“Every action you take is a vote for the type of person you wish to become.”
Consider the graveyard of abandoned diets, the meditation apps paid for but unused, the cobwebbed treadmills now serving as expensive coat racks. All of them painful reminders of a failure to adhere to lifestyle change goals. I, too, am guilty as charged; I make continual efforts, some of which stick, many of which don’t. So for personal and professional reasons, I read books and articles about how to create true and lasting lifestyle change—which is, after all, the holy grail of our Anticancer Lifestyle Program.
Recently, I landed on a bestseller called Atomic Habits, by James Clear. Clear makes the case for what he calls “identity-based” habits. He acknowledges the importance of having specific goals—like losing ten pounds or exercising five days a week—but he believes that true behavior change first requires identity change, meaning that we must first identify the kind of person we’d like to be. For example, if you would like to identify yourself as a healthy and fit person, you can then evaluate your behaviors in that light. “Every action you take,” he says, “is a vote for the type of person you wish to become. No single instance will transform your beliefs, but as the votes build up, so does the evidence of your new identity. This is one reason why meaningful change does not require radical change.”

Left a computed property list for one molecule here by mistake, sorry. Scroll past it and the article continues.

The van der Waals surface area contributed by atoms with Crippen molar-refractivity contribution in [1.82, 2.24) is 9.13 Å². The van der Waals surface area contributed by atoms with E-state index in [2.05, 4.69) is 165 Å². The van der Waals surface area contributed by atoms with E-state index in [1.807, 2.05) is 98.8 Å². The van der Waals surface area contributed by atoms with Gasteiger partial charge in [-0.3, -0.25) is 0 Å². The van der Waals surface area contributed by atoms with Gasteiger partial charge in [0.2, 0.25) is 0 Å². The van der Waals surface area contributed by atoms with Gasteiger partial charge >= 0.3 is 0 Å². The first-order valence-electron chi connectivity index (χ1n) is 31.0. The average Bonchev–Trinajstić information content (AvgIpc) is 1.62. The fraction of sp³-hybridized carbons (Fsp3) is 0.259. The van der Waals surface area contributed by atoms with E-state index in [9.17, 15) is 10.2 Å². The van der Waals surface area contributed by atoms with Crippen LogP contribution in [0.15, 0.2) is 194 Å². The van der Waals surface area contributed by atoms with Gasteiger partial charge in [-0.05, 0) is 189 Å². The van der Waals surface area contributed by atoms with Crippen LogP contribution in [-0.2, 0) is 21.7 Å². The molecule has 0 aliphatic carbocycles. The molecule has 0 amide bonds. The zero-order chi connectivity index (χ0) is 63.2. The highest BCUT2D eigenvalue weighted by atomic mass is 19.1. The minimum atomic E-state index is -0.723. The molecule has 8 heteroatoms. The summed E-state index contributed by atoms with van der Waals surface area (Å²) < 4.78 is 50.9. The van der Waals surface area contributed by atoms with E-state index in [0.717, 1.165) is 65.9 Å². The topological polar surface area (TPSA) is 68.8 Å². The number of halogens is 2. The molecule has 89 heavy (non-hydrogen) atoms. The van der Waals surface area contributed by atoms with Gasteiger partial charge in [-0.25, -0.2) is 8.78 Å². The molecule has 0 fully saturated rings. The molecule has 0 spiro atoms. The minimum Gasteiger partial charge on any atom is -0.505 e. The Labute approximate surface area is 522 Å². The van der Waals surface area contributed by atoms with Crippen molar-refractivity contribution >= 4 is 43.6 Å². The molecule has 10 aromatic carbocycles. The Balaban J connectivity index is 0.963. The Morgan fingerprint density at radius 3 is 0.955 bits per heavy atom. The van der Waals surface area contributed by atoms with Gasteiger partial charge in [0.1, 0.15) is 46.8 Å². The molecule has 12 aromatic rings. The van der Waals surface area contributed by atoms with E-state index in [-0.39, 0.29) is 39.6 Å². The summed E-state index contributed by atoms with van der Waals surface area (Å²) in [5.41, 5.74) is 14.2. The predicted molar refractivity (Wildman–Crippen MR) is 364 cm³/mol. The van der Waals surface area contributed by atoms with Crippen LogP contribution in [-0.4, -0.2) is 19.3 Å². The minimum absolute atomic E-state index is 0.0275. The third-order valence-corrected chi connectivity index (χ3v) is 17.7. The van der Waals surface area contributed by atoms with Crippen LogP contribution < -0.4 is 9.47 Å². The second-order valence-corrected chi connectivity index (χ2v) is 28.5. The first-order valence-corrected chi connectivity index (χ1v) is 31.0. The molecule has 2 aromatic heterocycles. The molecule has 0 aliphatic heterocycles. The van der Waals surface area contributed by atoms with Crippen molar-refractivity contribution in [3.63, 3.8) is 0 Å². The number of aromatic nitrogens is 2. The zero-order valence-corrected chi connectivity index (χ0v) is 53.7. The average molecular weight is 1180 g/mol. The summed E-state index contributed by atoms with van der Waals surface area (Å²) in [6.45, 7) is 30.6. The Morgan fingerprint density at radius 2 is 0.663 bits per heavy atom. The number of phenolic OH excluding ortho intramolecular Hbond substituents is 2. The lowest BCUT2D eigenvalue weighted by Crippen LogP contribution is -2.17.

Many of us berate ourselves when we fail at our change goals. But according to Clear, “The good news is, you don’t have to be perfect. In any election, there are going to be votes for both sides. You don’t need a unanimous vote to win an election; you just need a majority. It doesn’t matter if you cast a few votes for bad behavior or an unproductive habit. Your goal is simply to win the majority of the time. It’s a simple two-step process: 1. Decide the type of person you want to be; 2. Prove it to yourself with small wins.”
First, Clear advises to make a habit of being mindful–of observing your thoughts and actions without judgment or internal criticism. In terms of the choices you make, avoid blaming yourself for your lapses, or praising yourself for your successes. Clear offers many tips and tricks that can help us cast “votes” in favor of small wins. One that intrigues me is the suggestion to say aloud the action you are considering, such as eating a bag of potato chips, and then the observation that eating this snack is not in keeping with that healthy person you seek to be. Saying this sort of thing aloud can make the consequences of undesirable behavior feel more real.
You may decide to eat those chips anyway. In the Anticancer Lifestyle Program, we suggest that you look at “falling off the wagon” not as failure, but as information. Maybe your change goals need to be revisited and adjusted to be more realistic. Maybe there are obstacles you hadn’t anticipated. Either way, laying off the self-criticism is key.
Buddhist philosophy holds that compassion for others begins with self-compassion—a sort of “put on your own oxygen mask before helping others” approach to life. Being kind to yourself may not only help you succeed at making the lifestyle changes you desire, but may also wind up helping you care for others.
The practice of self-compassion can become yet another vote for the kind of person you’d like to be.